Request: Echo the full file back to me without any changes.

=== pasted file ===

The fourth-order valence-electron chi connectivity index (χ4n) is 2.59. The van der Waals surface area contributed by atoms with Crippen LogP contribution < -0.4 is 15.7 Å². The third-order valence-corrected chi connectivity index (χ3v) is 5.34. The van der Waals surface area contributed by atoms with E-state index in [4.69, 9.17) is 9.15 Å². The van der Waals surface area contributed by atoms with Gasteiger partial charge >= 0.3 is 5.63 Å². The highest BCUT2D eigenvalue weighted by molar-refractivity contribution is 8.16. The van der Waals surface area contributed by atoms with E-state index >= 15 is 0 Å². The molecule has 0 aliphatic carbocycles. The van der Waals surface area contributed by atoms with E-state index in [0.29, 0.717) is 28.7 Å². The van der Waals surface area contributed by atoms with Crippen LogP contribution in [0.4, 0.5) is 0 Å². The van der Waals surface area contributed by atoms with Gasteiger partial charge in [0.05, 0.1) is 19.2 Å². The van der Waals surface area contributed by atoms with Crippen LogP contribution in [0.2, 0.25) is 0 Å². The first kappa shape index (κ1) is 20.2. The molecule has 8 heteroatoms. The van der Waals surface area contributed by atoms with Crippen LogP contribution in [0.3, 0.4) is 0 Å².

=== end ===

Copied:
The fourth-order valence-electron chi connectivity index (χ4n) is 2.59. The van der Waals surface area contributed by atoms with Crippen LogP contribution < -0.4 is 15.7 Å². The third-order valence-corrected chi connectivity index (χ3v) is 5.34. The van der Waals surface area contributed by atoms with E-state index in [4.69, 9.17) is 9.15 Å². The van der Waals surface area contributed by atoms with Gasteiger partial charge >= 0.3 is 5.63 Å². The highest BCUT2D eigenvalue weighted by molar-refractivity contribution is 8.16. The van der Waals surface area contributed by atoms with E-state index >= 15 is 0 Å². The molecule has 0 aliphatic carbocycles. The van der Waals surface area contributed by atoms with E-state index in [0.29, 0.717) is 28.7 Å². The van der Waals surface area contributed by atoms with Crippen LogP contribution in [0.4, 0.5) is 0 Å². The van der Waals surface area contributed by atoms with Gasteiger partial charge in [0.05, 0.1) is 19.2 Å². The van der Waals surface area contributed by atoms with Crippen LogP contribution in [0.2, 0.25) is 0 Å². The first kappa shape index (κ1) is 20.2. The molecule has 8 heteroatoms. The van der Waals surface area contributed by atoms with Crippen LogP contribution in [0.3, 0.4) is 0 Å².